Bottom Line: Furthermore, during native speech comprehension, semantic violations in the critical words elicited an N400 effect followed by a late positivity.During foreign-accented speech comprehension, semantic violations only elicited an N400 effect.Moreover, these results suggest that lexical access, semantic integration and linguistic re-analysis processes are permeable to external factors, such as the accent of the speaker.

View Article: PubMed Central - PubMed

Affiliation: Speech Production and Bilingualism, Center for Brain and Cognition, Universitat Pompeu Fabra Barcelona, Spain.

ABSTRACT
This study investigates the mechanisms responsible for fast changes in processing foreign-accented speech. Event Related brain Potentials (ERPs) were obtained while native speakers of Spanish listened to native and foreign-accented speakers of Spanish. We observed a less positive P200 component for foreign-accented speech relative to native speech comprehension. This suggests that the extraction of spectral information and other important acoustic features was hampered during foreign-accented speech comprehension. However, the amplitude of the N400 component for foreign-accented speech comprehension decreased across the experiment, suggesting the use of a higher level, lexical mechanism. Furthermore, during native speech comprehension, semantic violations in the critical words elicited an N400 effect followed by a late positivity. During foreign-accented speech comprehension, semantic violations only elicited an N400 effect. Overall, our results suggest that, despite a lack of improvement in phonetic discrimination, native listeners experience changes at lexical-semantic levels of processing after brief exposure to foreign-accented speech. Moreover, these results suggest that lexical access, semantic integration and linguistic re-analysis processes are permeable to external factors, such as the accent of the speaker.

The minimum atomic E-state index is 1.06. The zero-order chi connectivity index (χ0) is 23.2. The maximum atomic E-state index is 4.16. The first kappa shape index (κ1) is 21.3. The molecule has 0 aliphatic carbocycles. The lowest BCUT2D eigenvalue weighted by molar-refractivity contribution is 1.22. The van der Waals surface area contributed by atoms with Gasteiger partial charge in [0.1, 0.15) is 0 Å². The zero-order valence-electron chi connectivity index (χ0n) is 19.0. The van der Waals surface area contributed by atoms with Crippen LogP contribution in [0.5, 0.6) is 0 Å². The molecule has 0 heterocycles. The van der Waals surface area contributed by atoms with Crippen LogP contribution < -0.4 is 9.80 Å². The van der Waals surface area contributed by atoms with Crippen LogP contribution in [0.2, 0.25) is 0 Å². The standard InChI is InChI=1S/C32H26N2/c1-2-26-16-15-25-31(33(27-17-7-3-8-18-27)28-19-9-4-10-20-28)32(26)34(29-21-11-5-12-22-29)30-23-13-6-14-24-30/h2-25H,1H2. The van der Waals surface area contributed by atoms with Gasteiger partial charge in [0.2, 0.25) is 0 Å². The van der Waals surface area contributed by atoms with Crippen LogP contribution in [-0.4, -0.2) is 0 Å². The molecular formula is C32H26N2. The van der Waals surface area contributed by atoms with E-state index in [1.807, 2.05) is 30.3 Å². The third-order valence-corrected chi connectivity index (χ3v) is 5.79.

No MeSH data available.


Related in: MedlinePlus